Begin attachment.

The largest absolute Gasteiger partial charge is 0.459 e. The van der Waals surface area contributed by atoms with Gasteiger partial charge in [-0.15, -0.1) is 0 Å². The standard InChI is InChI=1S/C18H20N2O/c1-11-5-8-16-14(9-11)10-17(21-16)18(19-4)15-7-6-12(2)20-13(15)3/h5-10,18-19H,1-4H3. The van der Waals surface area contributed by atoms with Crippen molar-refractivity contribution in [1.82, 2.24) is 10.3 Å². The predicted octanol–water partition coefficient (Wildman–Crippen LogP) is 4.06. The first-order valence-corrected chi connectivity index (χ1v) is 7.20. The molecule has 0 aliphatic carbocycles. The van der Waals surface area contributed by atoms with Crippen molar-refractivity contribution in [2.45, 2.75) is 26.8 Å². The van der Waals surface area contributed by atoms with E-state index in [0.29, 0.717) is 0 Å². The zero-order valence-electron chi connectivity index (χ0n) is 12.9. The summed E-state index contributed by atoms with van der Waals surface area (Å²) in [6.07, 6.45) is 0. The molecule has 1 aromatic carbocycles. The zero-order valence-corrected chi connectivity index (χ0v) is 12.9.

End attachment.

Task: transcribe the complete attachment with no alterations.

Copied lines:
The largest absolute Gasteiger partial charge is 0.459 e. The van der Waals surface area contributed by atoms with Gasteiger partial charge in [-0.15, -0.1) is 0 Å². The standard InChI is InChI=1S/C18H20N2O/c1-11-5-8-16-14(9-11)10-17(21-16)18(19-4)15-7-6-12(2)20-13(15)3/h5-10,18-19H,1-4H3. The van der Waals surface area contributed by atoms with Crippen molar-refractivity contribution in [1.82, 2.24) is 10.3 Å². The predicted octanol–water partition coefficient (Wildman–Crippen LogP) is 4.06. The first-order valence-corrected chi connectivity index (χ1v) is 7.20. The molecule has 0 aliphatic carbocycles. The van der Waals surface area contributed by atoms with Crippen molar-refractivity contribution in [2.45, 2.75) is 26.8 Å². The van der Waals surface area contributed by atoms with E-state index in [0.29, 0.717) is 0 Å². The zero-order valence-electron chi connectivity index (χ0n) is 12.9. The summed E-state index contributed by atoms with van der Waals surface area (Å²) in [6.07, 6.45) is 0. The molecule has 1 aromatic carbocycles. The zero-order valence-corrected chi connectivity index (χ0v) is 12.9.